Having Trouble With Your French Press? Here Are 5 Things To Try

Written by: Anne Mercer

Having Trouble With Your French Press? Here Are 5 Things To Try

There are many reasons to love French Press coffee: 

  • The simple brewing process 
  • The rich mouthfeel
  • The intense flavors 

Many coffee enthusiasts discover their love for specialty coffee through the French Press. There’s nothing quite like the first time you drink expertly brewed coffee. 

Although the process is straightforward, learning to brew French Press coffee takes a lot of practice and can be frustrating at times.  

We’re here to help! We’ll show you five tricks you can use to remedy your French Press coffee troubles.

By the end, you’ll know how to brew a delicious cup of French Press coffee—free of sour, bitter, or boring flavors. 

Brewing French Press Coffee at Home: A Quick Guide

Before we reveal our brewing tricks, let’s review the steps to brew French Press coffee. 

You’ll need:

  1. Weigh & Grind. Begin by weighing and grinding 50g of whole bean coffee using a coarse grind setting on your burr grinder.
  2. Prep the French Press. Next, place the brewer on the scale, add the ground coffee, and tare the scale to zero. Begin the timer.

Brewing Tip: Before prepping the French Press, try adding some hot water to the vessel. This helps retain heat throughout the process. Remember to discard the hot water before brewing!

  1. Add Hot Water. Add 800-850ml of hot water to the French Press, based on your taste preferences. At 1:00, give the coffee a stir using a spoon. This motion breaks up the crust that forms and ensures all the grounds are evenly saturated.
  2. Let It Steep. Place the filter and top of the French Press on, with the filter just barely touching the surface. 
  3. Plunge & Enjoy. After four (4) minutes, slowly push the plunger down and serve immediately. 

Read: The Ultimate Guide to French Press Coffee

If you follow these steps and your coffee’s not tasting quite right, we’ve got your back. Check out these easy French Press troubleshooting tips.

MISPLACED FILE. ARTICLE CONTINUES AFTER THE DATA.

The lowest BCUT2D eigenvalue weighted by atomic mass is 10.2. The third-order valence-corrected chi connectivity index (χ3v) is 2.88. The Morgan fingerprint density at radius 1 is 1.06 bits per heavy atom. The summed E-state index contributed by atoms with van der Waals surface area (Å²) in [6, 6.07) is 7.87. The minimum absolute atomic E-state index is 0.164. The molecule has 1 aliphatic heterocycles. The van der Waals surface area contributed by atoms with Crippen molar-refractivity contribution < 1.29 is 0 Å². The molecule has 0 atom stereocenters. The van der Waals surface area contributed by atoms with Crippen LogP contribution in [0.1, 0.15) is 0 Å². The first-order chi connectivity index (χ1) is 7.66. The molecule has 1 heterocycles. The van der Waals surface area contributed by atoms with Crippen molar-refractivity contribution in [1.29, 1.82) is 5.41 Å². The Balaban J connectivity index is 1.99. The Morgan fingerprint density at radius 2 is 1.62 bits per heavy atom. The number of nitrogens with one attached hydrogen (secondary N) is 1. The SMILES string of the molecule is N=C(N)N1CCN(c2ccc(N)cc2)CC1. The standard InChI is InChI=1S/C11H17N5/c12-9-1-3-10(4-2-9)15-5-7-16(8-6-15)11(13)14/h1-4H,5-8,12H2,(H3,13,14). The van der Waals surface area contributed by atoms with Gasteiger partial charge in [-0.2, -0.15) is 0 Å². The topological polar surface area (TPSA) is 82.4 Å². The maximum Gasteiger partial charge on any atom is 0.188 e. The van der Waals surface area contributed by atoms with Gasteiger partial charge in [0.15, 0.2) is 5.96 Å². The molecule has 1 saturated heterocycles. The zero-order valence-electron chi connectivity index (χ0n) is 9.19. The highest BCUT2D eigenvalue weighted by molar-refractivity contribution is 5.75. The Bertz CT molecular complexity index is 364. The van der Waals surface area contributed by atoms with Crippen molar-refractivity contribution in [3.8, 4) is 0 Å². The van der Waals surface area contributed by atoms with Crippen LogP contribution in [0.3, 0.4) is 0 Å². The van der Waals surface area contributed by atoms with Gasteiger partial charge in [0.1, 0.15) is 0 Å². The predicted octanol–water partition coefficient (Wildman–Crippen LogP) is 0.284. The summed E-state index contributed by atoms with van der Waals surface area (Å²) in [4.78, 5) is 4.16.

How to Solve 5 Common French Press Problems

Problem: Coffee Tastes Sour or Bitter

Solution: Change the grind size.

The majority of French Press problems are caused by the incorrect grind size.

For French Press coffee filled with exciting flavors, use a coarse grind size.

When coffee grounds come in contact with hot water, the natural compounds inside (acids, sugars, oils, etc.) are pulled from the grounds. The finer the grind size, the quicker these natural flavors are extracted. If extraction happens too fast, we run the risk of extracting unwanted flavors like bitterness.

It’s all about finding the sweet spot for each coffee and brew method.

Since the French Press is an immersion brew method, the coffee and water will be in contact for several minutes—meaning we want to slow down the extraction with a coarse grind size.

Otherwise, the coffee may taste bitter and bland from being over-extracted.

Pro Tip: If you use a coarse grind and the French Press coffee has a sour taste, you can grind a little finer to speed up the extraction process and remedy this.

Read: How To Pair Your Coffee Brewer With Its Perfect Grind Size

Problem: Coffee Still Tastes Sour or Bitter

Solution: Adjust the brew time.

A standard French Press recipe lets the coffee steep in the water for four minutes.

But this rule isn’t written in stone.

If you’ve already adjusted the grind size several times and your coffee still isn’t tasting right, try altering the brewing time.